At the mid-century mark, I can look back at dozens of substantial friendships that have lasted decades with men and women alike — and these stories include all kinds of outdoor adventures and camping trips — that have been healthy and meaningful while remaining responsibly and effortlessly platonic. Storytellers, particularly in television and movies, seem to lack imagination, discipline, and curiosity on this subject, and I’m sure that has a significant ripple effect on real-world behaviors. Maybe sexual harassment and assault would be rarer if we grew up attending to stories about the possibility of, and the rich rewards of, intimate and yet platonic friendships… I don’t know. Is my experience so rare? What a miserable life it must be for people who cannot enjoy friendships without being tormented by the question of “Will we or won’t we?”

Bruno and Pietro venture into the wild. Can we camp with them in the wilderness without getting sidetracked by the Brokeback Mountain question of “Will they or won’t they?” [Image from the Picturehouse trailer.]

Anyway, I would have been disappointed if van Groeningen and Vandermeersch had given in to such a familiar and predictable storyline and lost the film’s distinctive focus on the ways in which fathers — either present or absent, loving or difficult — shape their sons and influence how those boys will relate to other boys. That is, for me, the most interesting thread of the film, so much so that I sometimes struggled to stick with the movie as the fathers faded into the spectacular backgrounds.

And those landscapes really are awe-inspiring. I’m always down for some stunning panoramic cinematography of mountains, forests, rocks, streams, and glaciers, but there is an out-of-time quality to these that made them almost frightening to gaze upon. (This is true even though I missed the film’s brief theatrical release and ended up watching it at home on a computer monitor.) Note: I’m trying hard not to talk about the film’s reverent attention to “nature,” since one of the film’s characters scoffs at those who use that term.

Nevertheless, the strongest impression that lingers with me after the film’s 2-hour and 27-minute running time is one of frustration. And there are several causes of that.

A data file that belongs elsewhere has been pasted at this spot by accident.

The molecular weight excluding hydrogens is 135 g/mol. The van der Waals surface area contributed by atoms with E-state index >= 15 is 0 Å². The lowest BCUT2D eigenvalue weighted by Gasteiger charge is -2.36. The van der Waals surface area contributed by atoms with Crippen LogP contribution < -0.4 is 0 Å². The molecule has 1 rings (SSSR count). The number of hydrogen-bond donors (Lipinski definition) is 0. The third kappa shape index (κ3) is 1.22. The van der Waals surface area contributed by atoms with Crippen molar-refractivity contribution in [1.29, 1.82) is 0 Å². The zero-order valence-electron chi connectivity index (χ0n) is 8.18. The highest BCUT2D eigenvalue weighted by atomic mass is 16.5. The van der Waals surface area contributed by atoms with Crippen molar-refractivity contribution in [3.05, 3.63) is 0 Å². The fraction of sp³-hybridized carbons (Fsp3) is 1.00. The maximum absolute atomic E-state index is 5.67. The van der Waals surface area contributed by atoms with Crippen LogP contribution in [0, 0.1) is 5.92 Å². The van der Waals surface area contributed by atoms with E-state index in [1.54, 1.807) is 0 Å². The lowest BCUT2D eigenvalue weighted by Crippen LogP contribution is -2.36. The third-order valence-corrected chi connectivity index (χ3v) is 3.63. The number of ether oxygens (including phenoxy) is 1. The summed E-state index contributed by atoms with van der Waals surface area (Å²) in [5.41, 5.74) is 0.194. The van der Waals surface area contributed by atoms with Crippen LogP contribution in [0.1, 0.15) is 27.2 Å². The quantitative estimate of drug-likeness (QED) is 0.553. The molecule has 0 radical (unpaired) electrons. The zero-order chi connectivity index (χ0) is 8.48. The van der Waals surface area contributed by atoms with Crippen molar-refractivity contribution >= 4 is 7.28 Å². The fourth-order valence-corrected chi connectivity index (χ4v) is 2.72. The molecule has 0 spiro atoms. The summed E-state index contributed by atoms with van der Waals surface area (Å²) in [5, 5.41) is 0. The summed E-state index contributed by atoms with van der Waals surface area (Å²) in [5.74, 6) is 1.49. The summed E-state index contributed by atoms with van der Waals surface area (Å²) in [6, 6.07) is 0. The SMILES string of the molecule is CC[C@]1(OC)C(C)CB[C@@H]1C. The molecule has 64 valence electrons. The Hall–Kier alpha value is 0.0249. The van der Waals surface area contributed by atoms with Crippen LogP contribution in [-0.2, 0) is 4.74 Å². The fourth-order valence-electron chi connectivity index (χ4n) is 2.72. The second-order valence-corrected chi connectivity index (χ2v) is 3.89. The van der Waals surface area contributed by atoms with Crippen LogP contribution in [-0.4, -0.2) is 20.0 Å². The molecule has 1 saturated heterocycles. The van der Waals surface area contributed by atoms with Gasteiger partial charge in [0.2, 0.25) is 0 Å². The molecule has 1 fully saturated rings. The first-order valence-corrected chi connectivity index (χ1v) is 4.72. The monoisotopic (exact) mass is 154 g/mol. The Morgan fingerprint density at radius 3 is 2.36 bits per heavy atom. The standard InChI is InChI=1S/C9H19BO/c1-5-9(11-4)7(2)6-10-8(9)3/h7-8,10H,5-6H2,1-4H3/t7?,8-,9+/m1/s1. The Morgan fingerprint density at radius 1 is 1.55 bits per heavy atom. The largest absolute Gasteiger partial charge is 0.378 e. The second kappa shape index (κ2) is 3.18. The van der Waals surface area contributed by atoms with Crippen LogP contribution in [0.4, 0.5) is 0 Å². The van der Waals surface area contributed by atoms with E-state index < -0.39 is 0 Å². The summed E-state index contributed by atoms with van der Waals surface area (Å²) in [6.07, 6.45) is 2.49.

On the room of the house, looking up at the rooftops of the world — Bruno and Pietro invest in a world apart from the compromises of civilization. [Image from the Picturehouse trailer.]

One of them is the film’s score by Swedish singer-songwriter Daniel Norgren. The music is, at times, subtle and unsettling, and at its best when it’s nothing more than a primal pulse that seems to emanate from the mountains themselves. But too often Norgren weaves in songs from his own pre-existing work, which seem somewhat intrusive and overbearing, spelling sentiments out in the lyrics that seem to narrow the film’s focus instead of enhancing it. What’s more, they kept distracting me with their English-language lyrics that seemed incongruous with what was happening in the foreground, and with how consistently they reminded me of other bands: Fleet Foxes, My Morning Jacket, The Lumineers… you know the type. It felt like music I would hear playing in REI, Eddie Bauer, or other stores that strive to make men comfortable while they shop for hiking boots, beard trimmers, or trail mix.

Sometimes, voice-over narration is necessary for storytelling that sprawls as much as this does, but I found the script for this uninspired and a bit too quick to sum up insights for us when we might be drawing our own conclusions.

Pietro sounds his “barbaric yawp.” Walt Whitman would be pleased. [Image from the Picturehouse trailer.]

Another problem is how the film’s more mystical leanings surge in the final minutes in a way that seems to romanticize and glorify choices that seem, to me anyway, to be evidence of mental illness or spiritual despair. The Eight Mountains is in rich, rewarding territory when it is digging into questions about the precarious balance between being a part of “the wild” and part of civilization, questions that made Kelly Reichardt’s Old Joy and Sean Penn’s Into the Wild compelling. It seems at first to be earnestly interested in how a certain brawny ideal of masculinity can become dangerously seductive. But in the end, I just don’t think the film finds much fresh or interesting to offer on that subject. And it gives in, finally, to the alluring mystique of Bruno, granting him a kind of mythic status as an independent mountain man-god.

Finally, as beautiful as all of those jagged horizons can be, there’s a difference between photographing the wonders of “nature” (okay, I said it) and making something of it. Ruben Impens’ photography remains disappointingly practical. What we see is either advancing the story or providing lush scenic interludes, but only the formidable glacier takes on any poetic significance.

Bruno answers Pietro’s distant call. [Image from the Picturehouse trailer.]

I don’t want to discourage audiences from seeking out The Eight Mountains. There’s enough remarkable about it that it could inspire some meaningful conversations. I’ll be seeing these mountainscapes when I close my eyes for a long time to come. And, again, I’m grateful to have another substantial entry in that neglected genre of films about male friendships. But I think this film would serve us best if we considered it in a conversation that also includes other films with overlapping themes — like A River Runs Through It, for example, which explores some similar territory and, in my opinion, does so with greater insight.